A Parent’s Guide to Concussion Baseline Testing
As you cheer your child on from the stands, the last thing you may be thinking about is whether he or she will have a concussion this year. To be honest, it’s one of the last thoughts you might want to entertain, but unfortunately it’s a very real risk in many sports, even those which are non-contact.
In the past, physicians were only able to treat the symptoms of a concussion based on tests performed at the time, but today, health professionals can administer a test beforehand to track normal brain function, making it potentially easier to identify any unusual activity. It’s appropriately referred to as concussion baseline testing, and many schools and club organizations are beginning to require it before your child even starts practice.
A concussion is a type of traumatic brain injury caused by a bump, blow or jolt to the head that causes the brain to move back and forth rapidly. Symptoms can include headache, blurred vision, nausea or vomiting, dizziness, slurred speech, appearing dazed, or feeling groggy or sleepy.
Baseline testing is performed prior to an athlete starting their season in order to establish “normal” brain activity for that particular person, including learning and memory skills, the ability to pay attention or concentrate, and problem-solving skills, as well as the presence of any current concussion symptoms.
“Establishing a baseline makes it much easier for a physician to interpret a patient’s post-injury testing. Every kid is unique but they all use the same test, so it’s important for us to know how a post-injury test result compares to the individual patient’s ‘normal,’” says Sarah Gill, an athletic trainer on the staff at Texas Health Sports Medicine Concussion Center – Plano. “For example, a score in the 50th percentile may seem okay, but if a patient’s baseline is in the 90th percentile that score actually reflects a significant deficit that is likely caused by an unhealed head injury.”
Post-injury test scores are compared to a patient’s baseline results and any significant decrease may be interpreted as a deficit caused by a traumatic head injury, such as a patient’s symptoms making it too difficult for them to complete the assigned tasks or an actual impairment in the brain’s ability to function normally. Because of this, Kester adds that baseline testing can also be especially important for athletes with learning differences who may struggle with the specific tasks included in the test, which may come up as a false red flag during concussion testing after an injury.
So what goes on during a concussion baseline test? Gill explains that the most popular form of testing is through the use of a computerized neurocognitive test. The athlete is most commonly in a private room, free from distractions, and usually on their own because Gill says it is common for young patients to have trouble focusing while a parent is in the room. An athletic trainer or medical assistant will then get them started on the computerized test with some basic instructions and will also be available to answer any questions they may have before and during the test, which can take anywhere from 20 to 45 minutes.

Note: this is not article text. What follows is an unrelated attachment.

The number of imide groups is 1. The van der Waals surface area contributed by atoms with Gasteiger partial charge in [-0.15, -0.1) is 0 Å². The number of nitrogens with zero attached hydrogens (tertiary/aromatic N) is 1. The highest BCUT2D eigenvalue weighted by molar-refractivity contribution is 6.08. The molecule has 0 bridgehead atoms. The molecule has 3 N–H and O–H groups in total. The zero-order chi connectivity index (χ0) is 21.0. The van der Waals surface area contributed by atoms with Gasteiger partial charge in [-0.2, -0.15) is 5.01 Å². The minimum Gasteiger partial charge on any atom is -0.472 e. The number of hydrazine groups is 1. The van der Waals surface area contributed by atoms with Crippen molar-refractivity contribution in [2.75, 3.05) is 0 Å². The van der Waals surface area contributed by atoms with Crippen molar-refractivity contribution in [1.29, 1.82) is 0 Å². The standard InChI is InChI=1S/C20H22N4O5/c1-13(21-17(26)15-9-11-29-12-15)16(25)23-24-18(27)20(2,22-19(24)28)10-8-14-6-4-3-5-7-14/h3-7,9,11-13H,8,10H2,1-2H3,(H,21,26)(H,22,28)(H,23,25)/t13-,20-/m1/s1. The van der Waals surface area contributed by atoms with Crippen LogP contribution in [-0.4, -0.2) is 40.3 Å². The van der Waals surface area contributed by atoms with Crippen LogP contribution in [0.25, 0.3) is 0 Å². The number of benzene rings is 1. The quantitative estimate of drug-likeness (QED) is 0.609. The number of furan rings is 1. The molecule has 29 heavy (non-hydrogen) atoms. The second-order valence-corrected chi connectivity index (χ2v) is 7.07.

After the computerized test, the parent is brought back, and a test of the athlete’s balance is performed. When all testing is complete, the physician will meet with the athlete and his or her parent to interpret and explain the results.
The standard recommendation is to take a new baseline test every two years, starting at age 10, but Katherine Kester, M.D., a primary care sports medicine physician on the medical staff at Texas Health Allen and at Allen Orthopedics and Sports Medicine, a Texas Health Physicians Group practice, adds that some clinics (including Allen Orthopedics and Sports Medicine) offer pediatric baseline testing for children as young as five years old.
“I would encourage every athlete to take a baseline test,” Kester says. “Texas law states that any student-athlete in any sport suspected of having a concussion must be cleared by a physician to return to activity, and baseline testing can be very helpful with that process.
“Also, it’s not just contact-sport athletes that get concussions. In our clinic, we’ve treated patients who have been injured playing literally every sport, including tennis, swimming and track.”
Sports are a leading cause of concussion, with a 52 percent increase in traumatic brain injury visits from 2001 to 2009, most of which were related to sports injuries, according to the Centers for Disease Control and Prevention. A national study conducted by Blue Cross Blue Shield also revealed a 71 percent spike in youth concussions between 2010 and 2015, making baseline testing even more important.
“EVERY concussion sustained by a child needs to be evaluated and managed by a physician,” Kester stresses. “We do not recommend that parents wait to see if the child feels better after a few days, or if the symptoms are ‘serious enough’ to need a doctor. Children’s brains are still developing, and this makes them especially vulnerable to significant injury if they are not properly protected after a concussion. Research also shows that patients who get into a proper concussion management protocol early recover more quickly from their injuries than those who wait.”
Kester adds that while many pediatricians and primary care physicians offer concussion baseline testing, she strongly encourages parents to have their children tested at a clinic that specializes in sports medicine and concussion management.
“They use these tests every day and are best trained to instruct and supervise the testing properly and interpret the results,” she says.